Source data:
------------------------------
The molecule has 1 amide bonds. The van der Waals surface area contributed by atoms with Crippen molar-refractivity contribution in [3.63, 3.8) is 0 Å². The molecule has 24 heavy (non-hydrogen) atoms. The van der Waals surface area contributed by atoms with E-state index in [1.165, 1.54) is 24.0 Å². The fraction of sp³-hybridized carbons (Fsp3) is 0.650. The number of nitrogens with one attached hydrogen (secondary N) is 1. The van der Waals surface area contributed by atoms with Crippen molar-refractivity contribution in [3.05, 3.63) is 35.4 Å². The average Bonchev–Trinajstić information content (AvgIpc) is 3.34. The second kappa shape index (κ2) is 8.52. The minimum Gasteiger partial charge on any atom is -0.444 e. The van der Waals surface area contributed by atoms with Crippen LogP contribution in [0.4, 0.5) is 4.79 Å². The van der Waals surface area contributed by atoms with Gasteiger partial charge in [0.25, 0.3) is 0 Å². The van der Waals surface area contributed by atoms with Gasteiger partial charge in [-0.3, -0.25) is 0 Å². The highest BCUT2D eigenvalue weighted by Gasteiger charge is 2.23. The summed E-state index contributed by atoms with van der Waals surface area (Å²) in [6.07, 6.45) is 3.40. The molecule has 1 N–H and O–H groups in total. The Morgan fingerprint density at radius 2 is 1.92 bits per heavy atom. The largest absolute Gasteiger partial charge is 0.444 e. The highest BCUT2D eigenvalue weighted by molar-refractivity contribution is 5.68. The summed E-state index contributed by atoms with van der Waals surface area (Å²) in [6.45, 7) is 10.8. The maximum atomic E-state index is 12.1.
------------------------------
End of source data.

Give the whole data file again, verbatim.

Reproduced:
The molecule has 1 amide bonds. The van der Waals surface area contributed by atoms with Crippen molar-refractivity contribution in [3.63, 3.8) is 0 Å². The molecule has 24 heavy (non-hydrogen) atoms. The van der Waals surface area contributed by atoms with E-state index in [1.165, 1.54) is 24.0 Å². The fraction of sp³-hybridized carbons (Fsp3) is 0.650. The number of nitrogens with one attached hydrogen (secondary N) is 1. The van der Waals surface area contributed by atoms with Crippen molar-refractivity contribution in [3.05, 3.63) is 35.4 Å². The average Bonchev–Trinajstić information content (AvgIpc) is 3.34. The second kappa shape index (κ2) is 8.52. The minimum Gasteiger partial charge on any atom is -0.444 e. The van der Waals surface area contributed by atoms with Crippen LogP contribution in [0.4, 0.5) is 4.79 Å². The van der Waals surface area contributed by atoms with Gasteiger partial charge in [0.25, 0.3) is 0 Å². The van der Waals surface area contributed by atoms with Gasteiger partial charge in [-0.3, -0.25) is 0 Å². The highest BCUT2D eigenvalue weighted by Gasteiger charge is 2.23. The summed E-state index contributed by atoms with van der Waals surface area (Å²) in [6.07, 6.45) is 3.40. The molecule has 1 N–H and O–H groups in total. The Morgan fingerprint density at radius 2 is 1.92 bits per heavy atom. The largest absolute Gasteiger partial charge is 0.444 e. The highest BCUT2D eigenvalue weighted by molar-refractivity contribution is 5.68. The summed E-state index contributed by atoms with van der Waals surface area (Å²) in [6.45, 7) is 10.8. The maximum atomic E-state index is 12.1.